Ishoyahb IV

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Ishoʿyahb IV bar Ezekiel was Patriarch of the Church of the East from 1020 to 1025. He was an unpopular patriarch, who was defied by many of his metropolitans and bishops.

Sources[edit]

Brief accounts of Ishoʿyahb's patriarchate are given in the Ecclesiastical Chronicle of the Jacobite writer Bar Hebraeus (floruit 1280) and in the ecclesiastical histories of the Nestorian writers Mari (twelfth-century), ʿAmr (fourteenth-century) and Sliba (fourteenth-century). Modern assessments of his reign can be found in Jean-Maurice Fiey's Chrétiens syriaques sous les Abbassides and David Wilmshurst's The Martyred Church.[1]

Ishoʿyahb's patriarchate[edit]

The following account of Ishoʿyahb's patriarchate is given by Bar Hebraeus:

Yohannan VI was succeeded by Ishoʿyahb, the son of Ezekiel, bishop of Qasr. He was consecrated in the same year, on the third Sunday of the Annunciation, after he had given a bribe of 5,000 dinars to the governor, who ordered that all those who criticised this arrangement should be drowned. The bishop of Anbar read the gospel over him, and when he came to the verse 'And when they had dined', he left out the letter 'T' from the verb eshtari and mispronounced the verse as 'And when they had dismissed him' (eshari), alluding to the deposition of a tyrannical ruler. Many bishops refused to proclaim him in the diptychs. He fulfilled his office for four years and six months, being a man already old and bowed down in years, and died in the fourth month of the Arabs in the year 416 [AD 1025].[2]

According to Mari, the manner of Ishoʿyahb's election was resented by many bishops, who left their dioceses and refused to allow his name to be proclaimed. Mari also said that Ishoʿyahb's short reign of four years and six months was marked by 'disputes and disorders painful to relate and unhelpful to explain', implying that the patriarch’s instructions were defied by many of his metropolitans and bishops. Disorder even marked his death. Baghdad at this period was the frequent target of bandit raids and in 1025 its western suburb of Karkh was burned down in a particularly bold raid. Ishoʿyahb IV died in May 1025, and his funeral ceremony had to be held at night for fear that its traditional extravagance might attract unwelcome attention.[3]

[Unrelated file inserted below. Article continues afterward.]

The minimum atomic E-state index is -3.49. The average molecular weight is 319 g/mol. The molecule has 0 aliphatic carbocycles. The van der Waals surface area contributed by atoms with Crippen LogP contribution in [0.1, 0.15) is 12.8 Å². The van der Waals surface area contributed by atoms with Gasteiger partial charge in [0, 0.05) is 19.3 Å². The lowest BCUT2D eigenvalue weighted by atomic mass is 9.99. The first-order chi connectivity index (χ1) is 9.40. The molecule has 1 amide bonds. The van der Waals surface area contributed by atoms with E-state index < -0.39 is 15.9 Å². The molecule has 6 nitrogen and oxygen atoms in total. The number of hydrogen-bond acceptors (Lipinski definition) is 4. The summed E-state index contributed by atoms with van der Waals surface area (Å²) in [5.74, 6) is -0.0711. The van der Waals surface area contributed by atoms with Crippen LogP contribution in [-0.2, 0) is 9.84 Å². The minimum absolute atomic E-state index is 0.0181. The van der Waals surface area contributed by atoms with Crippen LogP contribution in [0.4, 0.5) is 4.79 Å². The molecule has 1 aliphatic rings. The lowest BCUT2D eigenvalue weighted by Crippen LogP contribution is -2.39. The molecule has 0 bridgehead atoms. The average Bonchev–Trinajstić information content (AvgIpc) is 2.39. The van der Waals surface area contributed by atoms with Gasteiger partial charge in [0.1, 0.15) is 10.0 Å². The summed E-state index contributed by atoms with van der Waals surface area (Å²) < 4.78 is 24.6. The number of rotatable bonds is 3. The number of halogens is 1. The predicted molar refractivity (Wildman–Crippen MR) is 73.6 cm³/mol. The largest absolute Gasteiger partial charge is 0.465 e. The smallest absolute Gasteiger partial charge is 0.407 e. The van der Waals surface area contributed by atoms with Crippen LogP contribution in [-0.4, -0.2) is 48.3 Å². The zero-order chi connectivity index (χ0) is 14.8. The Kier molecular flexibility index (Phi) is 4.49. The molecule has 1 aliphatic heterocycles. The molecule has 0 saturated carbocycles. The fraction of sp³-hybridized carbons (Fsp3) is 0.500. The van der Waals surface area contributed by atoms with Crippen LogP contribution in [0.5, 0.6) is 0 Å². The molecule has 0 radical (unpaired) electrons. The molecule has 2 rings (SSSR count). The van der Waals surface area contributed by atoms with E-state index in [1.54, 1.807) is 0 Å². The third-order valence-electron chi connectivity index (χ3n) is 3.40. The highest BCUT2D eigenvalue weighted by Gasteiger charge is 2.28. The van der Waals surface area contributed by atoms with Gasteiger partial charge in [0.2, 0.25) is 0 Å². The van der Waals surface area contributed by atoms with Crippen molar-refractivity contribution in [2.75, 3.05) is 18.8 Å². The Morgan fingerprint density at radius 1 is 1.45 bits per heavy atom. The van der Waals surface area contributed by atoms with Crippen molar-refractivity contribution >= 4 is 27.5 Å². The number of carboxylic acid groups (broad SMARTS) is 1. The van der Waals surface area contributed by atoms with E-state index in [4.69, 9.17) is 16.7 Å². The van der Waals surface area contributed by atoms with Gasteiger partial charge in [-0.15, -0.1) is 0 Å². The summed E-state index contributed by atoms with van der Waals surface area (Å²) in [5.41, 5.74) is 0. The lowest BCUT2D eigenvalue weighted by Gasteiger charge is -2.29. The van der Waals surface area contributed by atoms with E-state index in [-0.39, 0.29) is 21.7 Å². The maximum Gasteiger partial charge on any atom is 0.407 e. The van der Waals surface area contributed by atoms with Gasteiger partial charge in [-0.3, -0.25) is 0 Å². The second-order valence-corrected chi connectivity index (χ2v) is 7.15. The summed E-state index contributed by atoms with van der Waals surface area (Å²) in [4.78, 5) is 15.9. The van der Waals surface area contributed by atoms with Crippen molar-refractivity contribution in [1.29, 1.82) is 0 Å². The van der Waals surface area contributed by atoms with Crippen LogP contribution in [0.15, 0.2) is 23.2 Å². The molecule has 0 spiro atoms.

See also[edit]

Notes[edit]

  1. ^ Fiey, Chrétiens syriaques sous les Abbassides, 191–2; Wilmshurst, The Martyred Church, 200–1
  2. ^ Bar Hebraeus, Ecclesiastical Chronicle (ed. Abeloos and Lamy), ii. 286
  3. ^ Mari, 117–18 (Arabic), 103–4 (Latin); Wilmshurst, The Martyred Church, 201

References[edit]

  • Abbeloos, J. B., and Lamy, T. J., Bar Hebraeus, Chronicon Ecclesiasticum (3 vols, Paris, 1877)
  • Assemani, J. A., De Catholicis seu Patriarchis Chaldaeorum et Nestorianorum (Rome, 1775)
  • Brooks, E. W., Eliae Metropolitae Nisibeni Opus Chronologicum (Rome, 1910)
  • Fiey, J. M., Chrétiens syriaques sous les Abbassides, surtout à Bagdad (749–1258) (Louvain, 1980)
  • Gismondi, H., Maris, Amri, et Salibae: De Patriarchis Nestorianorum Commentaria I: Amri et Salibae Textus (Rome, 1896)
  • Gismondi, H., Maris, Amri, et Salibae: De Patriarchis Nestorianorum Commentaria II: Maris textus arabicus et versio Latina (Rome, 1899)
  • Wilmshurst, David, The Martyred Church: A History of the Church of the East (London, 2011).

External links[edit]

Preceded by
Yohannan VI
(1012–1016)

Vacant
(1016-1020)
Catholicus-Patriarch of the East
(1020–1025)
Succeeded by
Vacant
(1025-1028)
Eliya I
(1028–1049)